Golestan Palace in Tehran is a fine example of Persian art, history, and architecture. It is the valuable gem sitting in the heart of Tehran carrying memories from Safavid era to Pahlavi kings. Palace complex consists of eight key palace structures mostly used as museums and the eponymous gardens, a green shared center of the complex, surrounded by an outer wall with gates. The complex exemplifies architectural and artistic achievements of the Qajar era including the introduction of European motifs and styles into Persian arts. It was not only used as the governing base of the Qajar Kings but also functioned as a recreational and residential compound and a center of artistic production.

Golestan Palace

Golestan Palace represents a unique and rich testimony of the architectural language and decorative art during the Qajar era represented mostly in the legacy of Naser al-Din Shah. It reflects artistic inspirations of European origin as the earliest representations of synthesized European and Persian style, which became so characteristic of Iranian art and architecture in the late 19th and 20th centuries. It represents an important example of the merging of Persian arts and architecture with European styles and motifs and the adaptation of European building technologies, such as the use of cast iron for load bearing, in Persia. As such Golestan Palace can be considered an exceptional example of an east-west synthesis in monumental arts, architectural layout and building technology, which has become a source of inspiration for modern Iranian artists and architects. Also, parts of the palace complex can be seen as the origins of the modern Iranian artistic movement.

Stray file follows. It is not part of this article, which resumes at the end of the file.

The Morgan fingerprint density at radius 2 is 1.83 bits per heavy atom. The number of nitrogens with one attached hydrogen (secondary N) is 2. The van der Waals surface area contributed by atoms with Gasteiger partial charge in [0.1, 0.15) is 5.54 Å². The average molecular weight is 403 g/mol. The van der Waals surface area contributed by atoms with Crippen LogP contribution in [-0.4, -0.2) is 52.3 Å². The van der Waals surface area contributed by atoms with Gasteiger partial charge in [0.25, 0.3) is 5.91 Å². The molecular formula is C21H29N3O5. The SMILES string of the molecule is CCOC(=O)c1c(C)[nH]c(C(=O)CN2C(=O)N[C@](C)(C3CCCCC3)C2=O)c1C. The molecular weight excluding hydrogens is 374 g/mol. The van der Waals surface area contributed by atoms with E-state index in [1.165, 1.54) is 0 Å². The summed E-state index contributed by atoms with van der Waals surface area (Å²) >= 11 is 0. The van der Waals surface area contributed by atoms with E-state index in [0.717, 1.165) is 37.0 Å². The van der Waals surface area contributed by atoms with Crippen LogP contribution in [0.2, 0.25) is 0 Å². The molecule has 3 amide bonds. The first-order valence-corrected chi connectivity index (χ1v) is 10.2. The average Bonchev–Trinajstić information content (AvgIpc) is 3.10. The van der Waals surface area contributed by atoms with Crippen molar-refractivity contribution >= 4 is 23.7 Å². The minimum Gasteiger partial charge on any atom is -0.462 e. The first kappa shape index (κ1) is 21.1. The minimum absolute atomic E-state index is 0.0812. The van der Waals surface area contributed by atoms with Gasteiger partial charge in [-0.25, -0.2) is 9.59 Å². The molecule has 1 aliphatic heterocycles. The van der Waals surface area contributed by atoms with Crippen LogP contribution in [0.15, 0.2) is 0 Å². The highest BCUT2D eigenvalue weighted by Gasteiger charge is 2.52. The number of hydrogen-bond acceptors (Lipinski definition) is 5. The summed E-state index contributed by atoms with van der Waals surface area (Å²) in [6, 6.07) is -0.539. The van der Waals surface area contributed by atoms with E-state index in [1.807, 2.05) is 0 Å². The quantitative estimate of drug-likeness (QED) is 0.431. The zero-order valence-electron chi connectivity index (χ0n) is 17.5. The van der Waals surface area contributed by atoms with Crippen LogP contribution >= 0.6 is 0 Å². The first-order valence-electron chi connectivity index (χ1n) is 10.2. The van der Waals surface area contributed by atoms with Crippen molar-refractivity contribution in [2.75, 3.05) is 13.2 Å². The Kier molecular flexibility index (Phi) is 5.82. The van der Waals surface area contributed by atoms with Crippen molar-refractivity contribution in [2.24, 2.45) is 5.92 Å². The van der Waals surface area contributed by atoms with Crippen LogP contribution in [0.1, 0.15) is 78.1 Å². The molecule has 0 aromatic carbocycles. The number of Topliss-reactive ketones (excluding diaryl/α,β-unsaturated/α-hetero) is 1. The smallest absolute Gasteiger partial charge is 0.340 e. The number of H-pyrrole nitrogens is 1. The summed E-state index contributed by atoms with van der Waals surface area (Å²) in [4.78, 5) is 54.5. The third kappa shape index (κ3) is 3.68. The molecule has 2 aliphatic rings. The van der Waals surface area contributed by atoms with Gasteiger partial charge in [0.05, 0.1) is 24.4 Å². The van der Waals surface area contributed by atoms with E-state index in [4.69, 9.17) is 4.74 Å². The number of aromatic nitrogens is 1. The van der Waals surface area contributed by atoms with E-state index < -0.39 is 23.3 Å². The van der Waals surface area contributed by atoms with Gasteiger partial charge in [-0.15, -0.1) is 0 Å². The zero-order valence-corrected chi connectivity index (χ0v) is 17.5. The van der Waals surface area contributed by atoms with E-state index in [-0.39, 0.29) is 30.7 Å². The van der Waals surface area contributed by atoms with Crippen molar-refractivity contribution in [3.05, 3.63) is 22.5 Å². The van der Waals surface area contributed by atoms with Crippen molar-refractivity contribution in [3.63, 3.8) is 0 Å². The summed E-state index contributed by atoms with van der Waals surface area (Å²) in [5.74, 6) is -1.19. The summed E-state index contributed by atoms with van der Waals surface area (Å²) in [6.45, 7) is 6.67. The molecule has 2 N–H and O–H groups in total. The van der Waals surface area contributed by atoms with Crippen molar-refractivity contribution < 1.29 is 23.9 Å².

Golestan Palace

Golestan Palace stands on the site of the historic Arg of Tehran which was originally built in the time of Shah Abbas of the Safavid dynasty. Buildings commissioned by Naser Al-din Shah  such as the Shams ol-Emaneh and the Badgir Mansion show traces of a European architectural style and building technology that the modernizing king was influenced by on his travels.

Golestan Palace

The Golestan Palace complex is made up of 17 buildings with eight key structures. In its present form, it comprises several different buildings and halls, including the following: the Marble Throne Building, Karim Khani Palace, Diamond Hall, the Wind Tower Building, Hall of Ivory, Shams ol-Emareh, Reception Hall, Special Museum, Hall of Mirrors, Hall of Brilliant Diamonds, White Palace, and the Chador Khaneh or Tent House.

Golestan Palace

Naqshe Jahan Square